Life & Death on the Farm

On Saturday afternoon a family came up to the farm to buy a goat. They are originally from Kenya and who have been buying products from our farm for years now. They chose the animal they wanted and we led it to a spot not far from then sugarhouse and I slaughtered it for them. My animals know me and are comfortable around me. I slaughter the smaller ones like lambs and goat by severing their carotid artery and holding them while they bleed out. A friend of mine was at the farm that day and he had never witnessed a slaughter and wanted to watch the process so he stood nearby while it took place. I was mindful of his experience as well and when it was over- something that lasts a minute or two at most I looked over at him to see if he was alright.

Death is something humans understand in a way that no animal fully comprehends. We dwell on it, memorialize our own, think about our own demise, craft legal documents, build tombs and tell stories. It fascinates us because we understand that life is finite in a way that animals do not and because we are human we project our concerns and fears onto animals and make them their own.

No living thing desires death, but all life comes to an end. With animals meant for consumption by humans, their lives are- when raised on family farms- well lived. They are fed, looked after, treated with kindness and compassion. The word husbandry came from this relationship rather than the one used in marriage and it reflects the responsibility one feels for his livestock.

After we slaughtered the goat the family went to work on it, skinning, eviscerating, cleaning and butchering the animal together. They use every piece, every organ, every scrap to feed themselves and the way that they worked together was a wonderful thing to be a part of and something I have enjoyed every time that they visit us. Afterwards I took them out to the back forty to pick raspberries and before they left I brought out some syrup for the younger ones to taste and they paid me for the goat and for my time. They left me with the skin which I will tan and later sell to a guy I know who makes drums and the horns that will go to a knife maker for pommels in skinning knives like the one I used on the goat. The dogs and the barn cats got to clean up where the blood puddled and with the exception of the waste we removed from the entrails which will compost back into the soil under the maples where we slaughtered, the only thing left will be the memory of that afternoon.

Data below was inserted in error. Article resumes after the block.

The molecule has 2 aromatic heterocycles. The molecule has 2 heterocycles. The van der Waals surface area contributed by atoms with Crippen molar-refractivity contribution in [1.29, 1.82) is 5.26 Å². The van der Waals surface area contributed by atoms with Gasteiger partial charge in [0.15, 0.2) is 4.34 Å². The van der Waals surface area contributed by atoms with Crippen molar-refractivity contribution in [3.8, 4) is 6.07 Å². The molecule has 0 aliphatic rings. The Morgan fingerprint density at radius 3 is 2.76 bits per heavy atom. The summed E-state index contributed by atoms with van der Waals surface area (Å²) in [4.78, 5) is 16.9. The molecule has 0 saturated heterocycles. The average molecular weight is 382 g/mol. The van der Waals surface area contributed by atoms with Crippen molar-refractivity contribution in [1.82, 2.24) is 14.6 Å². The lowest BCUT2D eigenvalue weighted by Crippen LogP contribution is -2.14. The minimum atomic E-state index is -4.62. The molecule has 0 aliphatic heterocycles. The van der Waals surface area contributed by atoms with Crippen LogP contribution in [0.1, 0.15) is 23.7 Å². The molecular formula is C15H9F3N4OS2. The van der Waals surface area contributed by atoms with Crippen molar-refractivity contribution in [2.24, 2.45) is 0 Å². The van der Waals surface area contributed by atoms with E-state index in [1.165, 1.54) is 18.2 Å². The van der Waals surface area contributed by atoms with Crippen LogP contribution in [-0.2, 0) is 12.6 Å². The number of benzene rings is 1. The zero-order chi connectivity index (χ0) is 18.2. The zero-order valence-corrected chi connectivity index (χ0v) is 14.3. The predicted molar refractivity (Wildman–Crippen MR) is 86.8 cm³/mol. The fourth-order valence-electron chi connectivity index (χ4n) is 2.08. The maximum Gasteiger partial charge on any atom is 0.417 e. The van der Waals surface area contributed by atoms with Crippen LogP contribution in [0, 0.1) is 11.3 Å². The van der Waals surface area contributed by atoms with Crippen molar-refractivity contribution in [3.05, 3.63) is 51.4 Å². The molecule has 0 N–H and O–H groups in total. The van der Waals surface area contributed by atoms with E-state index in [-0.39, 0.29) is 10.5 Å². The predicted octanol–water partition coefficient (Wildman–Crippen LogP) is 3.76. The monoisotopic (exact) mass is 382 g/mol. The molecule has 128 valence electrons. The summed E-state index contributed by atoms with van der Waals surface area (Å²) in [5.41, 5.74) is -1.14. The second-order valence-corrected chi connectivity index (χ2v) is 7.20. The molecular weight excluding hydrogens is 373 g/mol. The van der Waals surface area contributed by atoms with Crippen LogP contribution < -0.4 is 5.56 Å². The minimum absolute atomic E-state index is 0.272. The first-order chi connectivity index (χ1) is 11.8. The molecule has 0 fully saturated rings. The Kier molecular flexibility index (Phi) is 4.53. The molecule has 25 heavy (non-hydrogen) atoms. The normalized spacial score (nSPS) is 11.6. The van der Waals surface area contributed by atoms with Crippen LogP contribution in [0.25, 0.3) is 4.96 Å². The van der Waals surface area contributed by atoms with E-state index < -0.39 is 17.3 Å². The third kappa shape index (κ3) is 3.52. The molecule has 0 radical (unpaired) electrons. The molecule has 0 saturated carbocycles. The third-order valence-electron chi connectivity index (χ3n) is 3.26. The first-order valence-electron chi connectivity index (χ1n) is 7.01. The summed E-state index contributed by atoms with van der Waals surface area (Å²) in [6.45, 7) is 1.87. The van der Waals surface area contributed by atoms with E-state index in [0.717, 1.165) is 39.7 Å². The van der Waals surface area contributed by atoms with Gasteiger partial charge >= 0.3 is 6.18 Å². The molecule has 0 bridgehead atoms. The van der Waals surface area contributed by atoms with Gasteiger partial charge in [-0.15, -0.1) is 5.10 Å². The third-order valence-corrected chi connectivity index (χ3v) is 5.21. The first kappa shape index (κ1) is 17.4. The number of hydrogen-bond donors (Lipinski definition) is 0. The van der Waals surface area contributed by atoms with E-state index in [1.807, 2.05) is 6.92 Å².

My children are far more familiar with the concept of life and death than I was when I was their age and I am grateful for it and think it is a healthier way to go through life. They understand that every living thing on Earth requires the death of some other living thing to go on, that all flesh is grass and that the soil itself made up of the residue of all things dead is filled with more life in a single handful than the human populations of all our cities combined. They know that when I die I wish to be cremated and to have my ashes spread on the fields so that in some small way I might be able to return something of myself to the nourishment of others. If that is any stranger than to be pumped full of chemicals and placed in a concrete box too deep to ever rot, I’ll have to live with that;-)

I try to live my life in the most efficient, responsible and thoughtful way possible and to raise my children to be better than I am. What I eat, I produce, I harvest, I prepare. I do not pass on my responsibilities to other people nor do I accept their judgments as my own. Those who claim the moral high ground when it comes to issues as fundamental as the food we put in our bodies are rarely the ones who do the same. It is often with the best intentions that they posture and intone, but the road to hell, as they say is paved…

This morning before I begin to work again on our fields and with our animals I will feed myself and my family with the harvest of this piece of land and it will nourish us in many more ways than to simply fill our bellies. And as long as I am able I will do my best to make the lives of every living thing around me a little bit better than it was before I passed through.

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